We survived two hurricanes in Florida. Hurricane number one, we had no power for two days. Number two, we were without power for 8 days.
Our emergency survivor kit consisted of bottled water, candles, flashlights, batteries, radios and bags of non refrigerated food. The bath tub is filled with water also.
The first survival tip? Dip wash cloths in the water,and put one around your head, because the house will get very very hot in a hurry with no air conditioning.
Next, keep hydrated, and drink lots of water. Since we had no electric we had no running appliances, and I could just imagine all of the spoiled food in the refrigerator when it came back on. We kept the door shut to the freezer, hoping that would help. It did.
We were lucky with the first hurricane. Our power came on in two days, and nothing was destroyed except our egos for not preparing better.
The next hurricane, our power was out for eight days, but we were prepared. We bought a generator after the first storm, and put it in the shed. The money that we spent on the generator was worth it, because we got another refrigerator the following year.
We tracked the storm, and got the generator out, and placed it in a safe place. Sure enough we lost all power. We were better prepared this time.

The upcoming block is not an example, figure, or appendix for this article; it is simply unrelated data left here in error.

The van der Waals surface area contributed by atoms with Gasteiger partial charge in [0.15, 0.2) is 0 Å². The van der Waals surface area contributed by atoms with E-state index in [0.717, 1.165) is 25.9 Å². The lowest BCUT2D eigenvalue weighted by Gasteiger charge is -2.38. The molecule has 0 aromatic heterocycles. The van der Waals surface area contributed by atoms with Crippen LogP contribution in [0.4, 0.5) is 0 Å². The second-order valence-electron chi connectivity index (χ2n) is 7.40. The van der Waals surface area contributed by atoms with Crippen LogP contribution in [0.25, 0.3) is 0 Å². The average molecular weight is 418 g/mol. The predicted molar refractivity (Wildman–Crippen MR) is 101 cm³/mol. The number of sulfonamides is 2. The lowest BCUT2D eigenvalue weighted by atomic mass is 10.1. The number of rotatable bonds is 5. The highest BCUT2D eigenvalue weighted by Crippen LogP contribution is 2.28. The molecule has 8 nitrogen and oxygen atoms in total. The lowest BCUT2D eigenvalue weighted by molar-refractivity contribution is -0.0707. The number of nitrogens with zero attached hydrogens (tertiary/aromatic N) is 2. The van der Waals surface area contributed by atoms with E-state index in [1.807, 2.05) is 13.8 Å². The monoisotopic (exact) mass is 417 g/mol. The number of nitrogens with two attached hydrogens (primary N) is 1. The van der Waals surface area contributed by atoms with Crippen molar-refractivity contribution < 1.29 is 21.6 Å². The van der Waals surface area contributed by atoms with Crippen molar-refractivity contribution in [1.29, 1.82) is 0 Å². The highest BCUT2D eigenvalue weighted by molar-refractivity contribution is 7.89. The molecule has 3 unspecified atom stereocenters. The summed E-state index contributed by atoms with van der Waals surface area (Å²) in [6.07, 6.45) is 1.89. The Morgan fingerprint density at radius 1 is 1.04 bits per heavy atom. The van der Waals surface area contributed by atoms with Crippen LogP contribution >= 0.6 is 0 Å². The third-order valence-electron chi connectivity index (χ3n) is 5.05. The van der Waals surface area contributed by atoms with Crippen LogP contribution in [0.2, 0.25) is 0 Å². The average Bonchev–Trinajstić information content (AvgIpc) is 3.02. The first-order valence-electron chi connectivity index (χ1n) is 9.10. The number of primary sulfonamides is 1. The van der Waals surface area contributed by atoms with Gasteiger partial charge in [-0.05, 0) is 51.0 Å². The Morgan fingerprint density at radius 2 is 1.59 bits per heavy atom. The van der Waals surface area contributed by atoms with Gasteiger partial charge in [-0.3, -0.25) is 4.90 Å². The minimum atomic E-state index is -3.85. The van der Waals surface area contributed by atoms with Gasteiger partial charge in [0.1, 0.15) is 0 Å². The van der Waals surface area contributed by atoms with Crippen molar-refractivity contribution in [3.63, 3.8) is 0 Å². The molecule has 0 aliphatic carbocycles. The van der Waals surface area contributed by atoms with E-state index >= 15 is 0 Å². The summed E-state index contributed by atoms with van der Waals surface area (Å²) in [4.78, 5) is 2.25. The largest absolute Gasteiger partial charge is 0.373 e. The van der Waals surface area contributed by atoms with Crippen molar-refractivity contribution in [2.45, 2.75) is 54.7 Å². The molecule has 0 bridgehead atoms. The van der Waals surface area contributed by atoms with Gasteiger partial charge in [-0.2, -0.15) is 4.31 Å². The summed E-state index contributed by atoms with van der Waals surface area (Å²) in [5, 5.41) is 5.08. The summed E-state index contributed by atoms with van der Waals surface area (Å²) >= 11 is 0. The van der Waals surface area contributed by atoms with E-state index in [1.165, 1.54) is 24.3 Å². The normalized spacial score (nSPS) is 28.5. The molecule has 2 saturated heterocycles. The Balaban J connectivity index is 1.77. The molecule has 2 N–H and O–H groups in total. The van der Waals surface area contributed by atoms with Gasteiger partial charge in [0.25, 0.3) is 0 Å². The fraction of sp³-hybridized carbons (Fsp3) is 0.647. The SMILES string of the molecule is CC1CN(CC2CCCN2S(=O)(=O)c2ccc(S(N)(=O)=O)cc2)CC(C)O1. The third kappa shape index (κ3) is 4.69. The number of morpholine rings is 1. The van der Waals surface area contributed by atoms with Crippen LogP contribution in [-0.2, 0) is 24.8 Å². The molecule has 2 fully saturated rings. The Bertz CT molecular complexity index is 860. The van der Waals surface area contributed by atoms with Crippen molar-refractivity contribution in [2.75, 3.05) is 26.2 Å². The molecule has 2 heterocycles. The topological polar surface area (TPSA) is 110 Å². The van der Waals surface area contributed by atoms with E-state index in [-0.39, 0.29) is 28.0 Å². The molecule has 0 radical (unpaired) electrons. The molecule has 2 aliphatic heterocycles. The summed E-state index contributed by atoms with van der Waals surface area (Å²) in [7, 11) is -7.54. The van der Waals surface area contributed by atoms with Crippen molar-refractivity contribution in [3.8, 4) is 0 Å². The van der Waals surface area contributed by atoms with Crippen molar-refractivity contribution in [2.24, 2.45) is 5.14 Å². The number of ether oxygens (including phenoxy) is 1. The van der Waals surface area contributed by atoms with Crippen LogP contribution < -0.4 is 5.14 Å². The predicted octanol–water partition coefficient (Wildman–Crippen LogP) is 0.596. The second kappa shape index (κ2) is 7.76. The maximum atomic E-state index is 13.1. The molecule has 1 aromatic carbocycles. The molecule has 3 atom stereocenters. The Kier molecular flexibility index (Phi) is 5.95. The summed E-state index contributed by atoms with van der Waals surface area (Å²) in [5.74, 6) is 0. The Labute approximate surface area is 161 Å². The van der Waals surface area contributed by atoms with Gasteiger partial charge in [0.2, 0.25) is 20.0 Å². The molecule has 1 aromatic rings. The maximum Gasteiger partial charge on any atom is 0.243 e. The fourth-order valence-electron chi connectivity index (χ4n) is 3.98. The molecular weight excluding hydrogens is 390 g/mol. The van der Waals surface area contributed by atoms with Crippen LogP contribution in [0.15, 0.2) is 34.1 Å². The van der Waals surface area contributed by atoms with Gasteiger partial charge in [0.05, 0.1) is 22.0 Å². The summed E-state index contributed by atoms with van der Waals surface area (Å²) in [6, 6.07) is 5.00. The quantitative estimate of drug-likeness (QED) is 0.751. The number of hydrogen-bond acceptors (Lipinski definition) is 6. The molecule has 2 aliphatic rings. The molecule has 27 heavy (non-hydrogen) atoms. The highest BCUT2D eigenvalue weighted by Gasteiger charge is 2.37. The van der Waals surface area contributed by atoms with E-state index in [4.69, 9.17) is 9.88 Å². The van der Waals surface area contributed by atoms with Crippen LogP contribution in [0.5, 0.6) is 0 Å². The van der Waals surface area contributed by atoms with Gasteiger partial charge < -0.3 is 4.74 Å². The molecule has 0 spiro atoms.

We kept the refrigerator on, and ran one small TV and radio. The outside world was at our touch this time.
Our tricks to get through the power outage? We played cards, board games, reflected on life, etc. After a while, the hum of the generator didn’t even affect us.
The neighborhood pulled together. One neighbor would buy gas for the generators, and another groceries to tide us over. We laughed with each other, and told stories about our experiences during the storms.
We did move the following year back to the Midwest. Being without power for a few hours here is very different than for days at a time.
Survival is a funny thing. You can get through it together, and come out on the other side a winner. In the process, we can give a part of ourselves.
Power outages are an inconvenience, but not the end of the world.